3 Proven Ways to Double Your Money
Everyone is interested in doubling their money. But while it might sound like a too-good-to-be-true gimmick, there are legitimate ways that you can double your money without taking unnecessary risks, winning the lottery, or striking gold.
The amount left over if you spend less money than you earn in income is your savings. Save three to six months of living costs into an emergency fund. After that, invest your savings.
You can invest it in tax-advantaged retirement accounts, such as a 401(k) or IRA, or you can invest your money in taxable brokerage accounts.
From 1990 through 2017, the S&P 500 averaged about a 10 percent annualized return on investment. That means that in any given year, stocks may have risen or fallen. However, if you stayed invested throughout those 27 years, and you reinvested all of your gains, you would have earned roughly 10 percent per year.
Don’t forget, 1990 through 2017 is a time period that includes several atypical events, like two massive recessions, several corrections, as well as various bubbles.
How does this 10 percent return relate to doubling your money? Well, the Rule of 72 is a shortcut that helps you figure out how long it will take your investments to double. If you divide your expected annual rate of return into 72, you can find out how many years it will take you to double your money.
Let’s say, for example, that you expect to get returns of 10 percent a year. Divide 10 into 72, and you discover the number of years it takes you to double your money, which is seven years.
By spending less than you earn, investing in an index fund that tracks the S&P 500, and reinvesting your gains, you can double your money roughly every seven years, assuming the stock market performs as it did during the 1990 through 2017 time period.
Your mix of stocks and bonds should reflect your age, goals, and risk tolerance. If you don’t fit the profile of somebody who should be heavily invested in equities, such as S&P 500 index funds, you can look to bonds to double your money.
If your bonds return 5 percent on average every year, according to the Rule of 72 you can double your money every 14.4 years.
That might sound disheartening compared with doubling your money in seven years, but remember that investing is a bit like driving on a highway. Both fast drivers and slow drivers will ultimately reach their destination. The difference is the amount of risk they assume to do so.
By obeying the speed limit, you put yourself in a position in which you are likely to arrive at your destination in one piece. By stomping on the accelerator, investors can either reach their final destinations faster or crash and burn.
Driving is always risky, just as investing is always risky, but certain investments expose you to higher levels of risk than others, just as disobeying the speed limit exposes you to greater risk than obeying the speed limit.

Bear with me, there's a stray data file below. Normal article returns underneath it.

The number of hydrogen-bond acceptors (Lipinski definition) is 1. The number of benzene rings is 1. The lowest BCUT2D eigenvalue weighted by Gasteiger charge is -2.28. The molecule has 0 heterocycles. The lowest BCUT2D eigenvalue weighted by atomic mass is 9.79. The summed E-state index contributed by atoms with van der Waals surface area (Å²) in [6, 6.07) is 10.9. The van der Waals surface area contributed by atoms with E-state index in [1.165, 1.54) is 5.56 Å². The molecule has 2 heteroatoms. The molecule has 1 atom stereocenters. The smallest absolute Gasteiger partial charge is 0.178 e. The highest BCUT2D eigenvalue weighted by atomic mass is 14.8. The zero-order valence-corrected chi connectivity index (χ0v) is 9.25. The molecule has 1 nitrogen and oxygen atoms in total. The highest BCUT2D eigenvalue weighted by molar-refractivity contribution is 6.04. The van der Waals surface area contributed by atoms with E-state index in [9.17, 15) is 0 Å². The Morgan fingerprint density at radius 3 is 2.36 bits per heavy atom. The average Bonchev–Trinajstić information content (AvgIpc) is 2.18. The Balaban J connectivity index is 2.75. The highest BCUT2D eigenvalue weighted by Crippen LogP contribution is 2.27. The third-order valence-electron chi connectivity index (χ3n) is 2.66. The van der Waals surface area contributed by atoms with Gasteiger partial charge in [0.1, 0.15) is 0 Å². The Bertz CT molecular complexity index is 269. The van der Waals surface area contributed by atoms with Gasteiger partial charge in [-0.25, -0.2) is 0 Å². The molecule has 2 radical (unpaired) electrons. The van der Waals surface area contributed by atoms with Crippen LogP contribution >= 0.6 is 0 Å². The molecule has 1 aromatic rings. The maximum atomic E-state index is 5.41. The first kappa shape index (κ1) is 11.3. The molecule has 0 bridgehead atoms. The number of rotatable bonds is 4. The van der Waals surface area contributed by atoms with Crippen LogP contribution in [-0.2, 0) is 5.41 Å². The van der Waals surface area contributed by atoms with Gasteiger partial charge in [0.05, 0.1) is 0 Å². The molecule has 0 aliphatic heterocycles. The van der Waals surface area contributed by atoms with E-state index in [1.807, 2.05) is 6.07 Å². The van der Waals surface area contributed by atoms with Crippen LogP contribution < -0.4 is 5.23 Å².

You can double your money by investing in bonds. It's likely to take longer, but you'll also decrease your risk.
If your employer matches your 401(k) contributions, you have the easiest, most risk-free method of doubling your money at your disposal. You will get an automatic increase on every dollar that you put in up to your employer match.
For example, if your employer matches 50 cents for every dollar that you put in up to 5 percent of your pay. You are getting a guaranteed 50 percent "return" on your contribution. That is one of the only guaranteed returns in the world of investing.
If your employer doesn’t match your 401(k), don’t despair. You still get tax advantages by contributing to your retirement account. Even if your employer doesn't match your contribution, the government will still subsidize a portion by giving you either a tax-deferral up front or a tax-exemption down the road, depending on whether you use a Traditional or a Roth account respectively).
Wells Fargo. "Saving for an Emergency." Accessed April 2, 2020.
New York University, Stern School of Business. "Historical Returns on Stocks, Bonds, and Bills." Accessed April 2, 2020.
Federal Deposit Insurance Corporation. "Historical Timeline - The 1990s." Accessed April 2, 2020.
Federal Reserve History. "The Great Recession." Accessed April 2, 2020.
First Credit Union. "Compound Interest: The Rule of 72," Page 1. Accessed April 2, 2020.
U.S. Securities and Exchange Commission. "Bonds." Accessed April 2, 2020.
BlackRock. "How to Handle 401(k) Investments." Accessed April 2, 2020.
U.S. Securities and Exchange Commission. "Traditional and Roth 401(k) Plans." Accessed April 2, 2020.